Headed and founded in 2016 by principal architects, Ar. Pierre Nicole Briones and Ar. Dianne Santiago Briones, BRIOARC Design Studio is a Manila-based architectural firm committed and driven to deliver innovative bespoke ideas that challenge the norms of the industry.
The firm is one of the latest budding architecture studios around and their works are a testament to that. Cast on a neon-lit sign in their Kapitolyo office, their mantra, “keep improving”, reminds them to always value the things you are good at and develop your weak points and make them better. For Ar. Pierre and his twin brother, going to construction sites was a normal routine for them growing up. It became their playground. Their late dad used to run a construction firm and seeing his works inspired the brothers to take the same yet different path. While Pierre Nicole became an architect, his twin brother Pierre Anthony became a civil engineer running Briobuild Co, wherein they have partnered with several projects.
Before the establishment of BRIOARC Design Studio, Ar. Pierre and Ar. Dianne were both professionally trained at Casas+Architects, Inc., where they worked on large-scale residential, hospitality, and mixed-use projects. They also worked in Singapore and were immersed in the construction of mixed-use projects in the said country.
BP: Can you tell us more about BRIOARC Design Studio? What is the firm’s vision and what is special about the firm?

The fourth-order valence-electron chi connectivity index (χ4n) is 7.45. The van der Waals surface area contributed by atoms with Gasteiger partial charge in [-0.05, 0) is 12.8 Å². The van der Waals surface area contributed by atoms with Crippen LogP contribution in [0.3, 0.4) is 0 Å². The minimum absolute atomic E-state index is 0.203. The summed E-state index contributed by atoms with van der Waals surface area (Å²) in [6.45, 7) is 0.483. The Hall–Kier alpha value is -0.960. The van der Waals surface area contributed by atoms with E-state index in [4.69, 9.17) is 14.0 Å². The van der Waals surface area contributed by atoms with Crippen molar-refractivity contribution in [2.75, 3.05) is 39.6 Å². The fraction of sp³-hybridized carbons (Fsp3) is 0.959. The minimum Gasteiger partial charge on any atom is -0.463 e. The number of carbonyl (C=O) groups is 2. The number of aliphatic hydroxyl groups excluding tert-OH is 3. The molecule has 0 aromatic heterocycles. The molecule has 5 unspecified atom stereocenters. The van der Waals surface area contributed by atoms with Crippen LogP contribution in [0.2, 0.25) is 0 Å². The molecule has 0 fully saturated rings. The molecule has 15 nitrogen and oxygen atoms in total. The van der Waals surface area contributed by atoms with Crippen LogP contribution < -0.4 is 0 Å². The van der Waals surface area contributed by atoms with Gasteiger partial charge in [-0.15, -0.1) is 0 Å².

Ar. Pierre: BRIOARC is headed by me, Ar. Pierre Nicole Briones, together with my wife, Ar. Dianne Santiago Briones. We both have different roles, but we make sure that all decisions are laid on the table first. We always discuss planning ahead and setting our company goals. I am in charge of design management and client relations while she is in charge of the administrative side of the business.
Ar. Pierre: BRIOARC aims to be amongst the leading and respected architecture firms in the Philippine industry providing a wide spectrum of innovative, practical, and efficient projects. Our firm takes pride in crafting architecture that is present, fits into its local context, and lasts throughout generations. Mostly, we focus on residential design. In every house we design, we make sure that we have synergy with our clients from the onset and have a good personal connection with them resulting in great projects. We value every project regardless of its scale. It always excites us to get to know our clients on a more personal level and eventually become friends with them.